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The Legislature.-Beginning with the inauguration of the Philippine Assembly, October 16, 1907, the legislative powers of the Philippine Government were shared equally by the Philippine Commission and the Philippine Assembly, the two legislative houses together constituting the Philippine Philippine Legislature. Strictly speaking the authority of the Assembly to share in the lawmaking power dated from the completion of its organization, a few days after its formal opening.

An Act of Congress, known as the "Philippine Act," approved July 1, 1902, defines the powers of the Legislature as follows:

"After said Assembly shall have convened and organized, all the legislative power heretofore conferred on the Philippine Commission in that part of the Islands not inhabited by Moros or other non-Christian tribes shall be vested in a legislature consisting of two houses-the Philippine Commission and the Philippine Assembly."

Equality of Power. It will be seen that, within the Christian provinces, the legislative authority of these two houses is precisely equal. Neither house can make a law of a proposed measure without the assent of the other. Either house may propose a law, but upon its passage by that house it must be submitted to the other house for approval before it becomes a law. In the event of the failure of either house to

approve a measure proposed by the other, the resolution is of no effect.

There is one exception to this rule; for the Philippine Act provides,

"That if at the termination of any session the appropriations necessary for the support of the government shall not have been made, an amount equal to the sums appropriated in the last appropriation bills for such purposes shall be deemed to have been appropriated; and until the legislature shall act in such behalf the treasurer may, with the advice of the Governor, make the payments necessary for the purposes aforesaid.”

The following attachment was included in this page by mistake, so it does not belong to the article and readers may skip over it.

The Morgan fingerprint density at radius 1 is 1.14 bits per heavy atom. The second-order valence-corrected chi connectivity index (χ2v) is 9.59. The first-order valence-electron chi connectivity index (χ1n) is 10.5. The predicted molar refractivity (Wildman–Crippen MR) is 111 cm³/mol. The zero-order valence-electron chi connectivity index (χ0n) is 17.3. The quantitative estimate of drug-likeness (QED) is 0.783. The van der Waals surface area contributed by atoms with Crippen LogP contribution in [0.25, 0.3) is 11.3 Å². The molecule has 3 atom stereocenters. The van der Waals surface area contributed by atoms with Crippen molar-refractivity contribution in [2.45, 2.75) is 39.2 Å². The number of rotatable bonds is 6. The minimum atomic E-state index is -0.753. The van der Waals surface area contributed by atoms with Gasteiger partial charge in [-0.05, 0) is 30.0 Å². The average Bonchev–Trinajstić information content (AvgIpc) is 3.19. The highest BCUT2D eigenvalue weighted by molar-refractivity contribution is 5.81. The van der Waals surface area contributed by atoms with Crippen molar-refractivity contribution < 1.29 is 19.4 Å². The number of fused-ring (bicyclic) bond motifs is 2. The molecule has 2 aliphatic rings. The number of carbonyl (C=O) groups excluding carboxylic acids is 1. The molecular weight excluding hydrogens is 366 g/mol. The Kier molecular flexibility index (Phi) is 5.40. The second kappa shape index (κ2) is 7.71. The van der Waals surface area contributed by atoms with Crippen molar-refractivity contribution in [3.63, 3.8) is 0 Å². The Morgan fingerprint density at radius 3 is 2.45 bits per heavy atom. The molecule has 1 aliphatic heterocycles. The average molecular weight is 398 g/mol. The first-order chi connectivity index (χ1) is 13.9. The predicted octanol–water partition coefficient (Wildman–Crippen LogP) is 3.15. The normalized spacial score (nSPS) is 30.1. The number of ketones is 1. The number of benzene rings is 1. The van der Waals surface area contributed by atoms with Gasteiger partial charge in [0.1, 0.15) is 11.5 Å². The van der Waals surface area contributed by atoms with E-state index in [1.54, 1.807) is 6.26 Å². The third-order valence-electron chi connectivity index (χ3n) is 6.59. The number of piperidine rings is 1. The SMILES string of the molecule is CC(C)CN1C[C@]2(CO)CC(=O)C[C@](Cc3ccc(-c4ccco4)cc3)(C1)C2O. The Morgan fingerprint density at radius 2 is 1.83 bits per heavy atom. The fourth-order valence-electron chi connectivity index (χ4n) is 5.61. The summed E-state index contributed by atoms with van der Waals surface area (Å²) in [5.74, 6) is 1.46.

The reason for this exception is the absolute necessity of annual appropriations of money for the support of the government. It sometimes happens that a "deadlock" occurs in a legislature composed of two branches of equal authority; that is, a disagreement of indefinite duration arises between them, which prevents the passage of a proposed law, or of any compromise of the same. Many proposed acts of legislation may be indefinitely postponed in this way without serious loss to the state, such as the construction of elaborate public works, or the undertaking of new enterprises for the general development of the country. There are, however, certain necessary branches of the government, such as the police, the courts, and the executive offices, which must be maintained if the government is to exist at all. These cannot continue without money; therefore neither house of the Legislature is to be allowed to take advantage of this necessity to force the other to adopt legislation distasteful to it, at the price of agreement on the annual appropriation bill for the support of the government.

Extent of Jurisdiction.-While the powers of the two houses are equal in respect to legislation affecting the territory comprised within the Christian provinces, it is provided, as stated above, that the Commission retains the exclusive power of legislating for the government of the Moro and other non-Christian tribes. Therefore the Moro Province and the non-Christian provinces of Nueva Vizcaya, Lepanto-Bontoc, Benguet, Mindoro, Palawan, and Agusan remain wholly under the control of the Commission. An exception to this rule is the Christian towns of Mindoro and Palawan, which share in the election of delegates to the Assembly, and therefore are subject to the joint control of the two legislative houses.